Kuper and Syzmanski are, by contrast, a highly effective and scrupulously rational team, combining the former’s detailed and nuanced understanding of European football with the latter’s sophisticated econometric analysis. With a remarkable lightness of touch, they demonstrate the limits of conventional thinking in football, as well as the real patterns of behaviour that shape sporting outcomes. Their statistical breakdown of English football spectators shows that despite the cultural centrality of the Nick Hornby-style of lifelong addiction to a single club, most of us are fair-weather friends with polygamous allegiances. Contrary to the myths that sporting calamities raise suicide rates among fans, they show that the unusual solidarities and shared communities of big football tournaments actually lead to a statistically significant drop in suicide rates.
As for the English football team, well, they do just about as well as they should. Taking the huge data bases of international football games that now exist, and using regression analysis—a statistical method that allows one to determine how much of a given outcome (winning football games) can be related to a other factors (wealth, population size, footballing experience, home advantage)—the authors suggest that England are in fact over-performing. And they show that England’s over-performance is especially significant when one recognises the talent pool that players are drawn from is much smaller than similarly sized countries because there is, within the industry, such a systematic bias against middle class and educated staff. Of all the 34 England team members who have played at the last three international tournaments, only 5 came from anything approaching a middle-class background. Gareth Southgate is emblematic of the anti-intellectualism that pervades football culture; a man pilloried in the sports press for having the temerity to read a broadsheet. English football nationalists should worry less about the flood of foreign players coming to the country and more about the class apartheid that operates in the game.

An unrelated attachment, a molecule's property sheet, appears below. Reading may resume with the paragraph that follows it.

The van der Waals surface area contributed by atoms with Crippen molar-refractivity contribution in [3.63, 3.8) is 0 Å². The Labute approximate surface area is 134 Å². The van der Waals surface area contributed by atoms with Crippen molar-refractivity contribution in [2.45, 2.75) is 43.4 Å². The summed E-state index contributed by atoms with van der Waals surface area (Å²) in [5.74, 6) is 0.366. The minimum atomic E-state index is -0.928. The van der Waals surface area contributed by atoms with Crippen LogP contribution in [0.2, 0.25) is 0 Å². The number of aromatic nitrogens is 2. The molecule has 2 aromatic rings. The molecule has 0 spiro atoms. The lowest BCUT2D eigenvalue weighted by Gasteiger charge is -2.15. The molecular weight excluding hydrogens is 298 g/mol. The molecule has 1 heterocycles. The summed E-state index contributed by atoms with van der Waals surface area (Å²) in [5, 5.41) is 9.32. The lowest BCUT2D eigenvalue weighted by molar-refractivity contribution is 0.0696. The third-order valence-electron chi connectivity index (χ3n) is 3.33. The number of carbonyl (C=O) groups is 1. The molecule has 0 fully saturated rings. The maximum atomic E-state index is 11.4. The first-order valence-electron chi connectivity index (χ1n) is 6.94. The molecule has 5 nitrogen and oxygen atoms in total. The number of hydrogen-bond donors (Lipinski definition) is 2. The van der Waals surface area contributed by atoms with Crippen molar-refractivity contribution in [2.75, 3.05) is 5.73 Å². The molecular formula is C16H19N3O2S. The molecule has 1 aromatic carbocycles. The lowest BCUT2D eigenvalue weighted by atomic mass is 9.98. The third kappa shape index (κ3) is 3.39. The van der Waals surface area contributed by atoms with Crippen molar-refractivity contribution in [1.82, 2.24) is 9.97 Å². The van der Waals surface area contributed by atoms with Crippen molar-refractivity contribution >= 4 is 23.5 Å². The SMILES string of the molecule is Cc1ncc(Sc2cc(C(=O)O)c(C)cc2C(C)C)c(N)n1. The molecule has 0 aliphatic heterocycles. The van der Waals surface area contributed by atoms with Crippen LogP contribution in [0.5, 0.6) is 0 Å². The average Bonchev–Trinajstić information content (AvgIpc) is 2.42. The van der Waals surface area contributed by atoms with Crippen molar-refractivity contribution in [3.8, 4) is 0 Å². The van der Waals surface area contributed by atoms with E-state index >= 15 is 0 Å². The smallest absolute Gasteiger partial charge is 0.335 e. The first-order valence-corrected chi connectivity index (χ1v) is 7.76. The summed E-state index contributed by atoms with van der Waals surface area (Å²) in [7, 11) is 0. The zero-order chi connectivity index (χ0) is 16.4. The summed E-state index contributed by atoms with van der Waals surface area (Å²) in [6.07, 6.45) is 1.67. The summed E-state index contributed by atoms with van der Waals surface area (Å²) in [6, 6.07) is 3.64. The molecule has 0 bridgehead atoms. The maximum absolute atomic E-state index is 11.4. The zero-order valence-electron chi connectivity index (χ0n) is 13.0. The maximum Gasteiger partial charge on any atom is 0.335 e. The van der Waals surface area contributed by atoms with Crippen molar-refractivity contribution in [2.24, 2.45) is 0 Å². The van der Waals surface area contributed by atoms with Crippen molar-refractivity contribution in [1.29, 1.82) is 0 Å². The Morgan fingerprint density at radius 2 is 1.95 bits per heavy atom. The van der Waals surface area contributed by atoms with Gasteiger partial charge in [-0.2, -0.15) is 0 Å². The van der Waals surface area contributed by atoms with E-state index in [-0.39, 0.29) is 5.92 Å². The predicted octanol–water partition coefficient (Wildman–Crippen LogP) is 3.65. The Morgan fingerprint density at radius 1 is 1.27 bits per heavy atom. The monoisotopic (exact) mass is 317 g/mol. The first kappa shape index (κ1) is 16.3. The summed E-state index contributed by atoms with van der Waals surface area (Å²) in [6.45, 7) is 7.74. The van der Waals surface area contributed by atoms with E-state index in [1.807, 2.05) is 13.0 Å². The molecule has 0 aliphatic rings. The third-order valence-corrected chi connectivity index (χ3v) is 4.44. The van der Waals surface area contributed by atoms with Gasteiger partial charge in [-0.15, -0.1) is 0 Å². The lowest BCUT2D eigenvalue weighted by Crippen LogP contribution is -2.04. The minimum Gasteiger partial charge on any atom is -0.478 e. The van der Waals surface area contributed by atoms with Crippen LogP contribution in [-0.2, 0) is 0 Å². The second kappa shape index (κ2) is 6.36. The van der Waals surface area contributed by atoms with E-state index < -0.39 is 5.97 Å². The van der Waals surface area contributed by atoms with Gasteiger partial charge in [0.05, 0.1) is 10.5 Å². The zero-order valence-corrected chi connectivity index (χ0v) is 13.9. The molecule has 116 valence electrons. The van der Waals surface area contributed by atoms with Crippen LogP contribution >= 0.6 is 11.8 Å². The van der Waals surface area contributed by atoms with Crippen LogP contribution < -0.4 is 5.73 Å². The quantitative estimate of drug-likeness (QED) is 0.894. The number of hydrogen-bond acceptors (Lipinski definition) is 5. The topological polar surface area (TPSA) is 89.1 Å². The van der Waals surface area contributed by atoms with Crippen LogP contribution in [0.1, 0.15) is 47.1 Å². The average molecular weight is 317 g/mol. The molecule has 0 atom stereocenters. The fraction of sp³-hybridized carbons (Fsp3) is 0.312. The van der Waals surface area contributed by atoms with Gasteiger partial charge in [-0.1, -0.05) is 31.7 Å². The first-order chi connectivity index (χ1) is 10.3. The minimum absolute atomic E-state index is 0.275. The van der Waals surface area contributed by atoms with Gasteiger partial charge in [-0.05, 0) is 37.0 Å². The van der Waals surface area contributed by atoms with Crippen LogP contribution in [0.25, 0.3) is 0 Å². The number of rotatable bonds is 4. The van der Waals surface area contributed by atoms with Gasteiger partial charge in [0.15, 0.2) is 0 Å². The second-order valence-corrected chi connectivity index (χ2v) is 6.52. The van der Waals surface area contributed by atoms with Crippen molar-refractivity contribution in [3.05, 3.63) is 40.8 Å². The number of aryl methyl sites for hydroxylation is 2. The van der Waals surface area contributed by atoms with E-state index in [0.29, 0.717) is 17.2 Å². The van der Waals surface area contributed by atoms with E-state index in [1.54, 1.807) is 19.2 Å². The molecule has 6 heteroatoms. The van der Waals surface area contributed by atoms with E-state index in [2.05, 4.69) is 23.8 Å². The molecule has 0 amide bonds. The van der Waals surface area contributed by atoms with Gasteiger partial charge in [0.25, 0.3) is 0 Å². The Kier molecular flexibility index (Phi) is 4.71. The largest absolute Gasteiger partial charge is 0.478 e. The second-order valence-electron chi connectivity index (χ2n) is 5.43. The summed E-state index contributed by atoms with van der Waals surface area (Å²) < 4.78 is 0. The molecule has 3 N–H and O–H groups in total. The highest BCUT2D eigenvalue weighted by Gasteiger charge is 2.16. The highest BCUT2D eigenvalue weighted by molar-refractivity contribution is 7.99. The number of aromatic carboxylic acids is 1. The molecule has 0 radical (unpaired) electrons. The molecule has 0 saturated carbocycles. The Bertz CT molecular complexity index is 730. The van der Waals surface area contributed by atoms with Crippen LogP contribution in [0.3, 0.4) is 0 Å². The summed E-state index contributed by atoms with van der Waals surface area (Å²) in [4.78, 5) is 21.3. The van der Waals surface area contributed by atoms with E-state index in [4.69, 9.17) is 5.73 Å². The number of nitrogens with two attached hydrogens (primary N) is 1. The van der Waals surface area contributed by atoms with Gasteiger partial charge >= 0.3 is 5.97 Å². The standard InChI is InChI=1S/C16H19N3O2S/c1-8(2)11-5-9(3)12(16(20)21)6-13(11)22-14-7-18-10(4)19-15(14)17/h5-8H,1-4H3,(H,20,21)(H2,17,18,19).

I enjoyed this book enormously. I was forced to think about and reassess innumerable aspects of the football industry and its history. Yet, as with every attempt to apply economics to sport, and indeed to any realm of human activity, both the authors and I also reached the intellectual limits of the dismal science. When considering, for example, the debate over the distribution of resources between clubs and the impact of new money from sovereign funds and itinerant billionaires, the authors recognise that there are moral questions in play. They claim that they cannot judge the rightness of the case either way. And indeed none of us can, certainly not with the precision offered by regression analysis. But as fans, citizens and intellectuals, we are obliged to assess it in other ways. The football industry, as this book shows, is too stupid, too insular and too unreflective at the moment to do so itself; those of us that can should not bottle the opportunity to do so.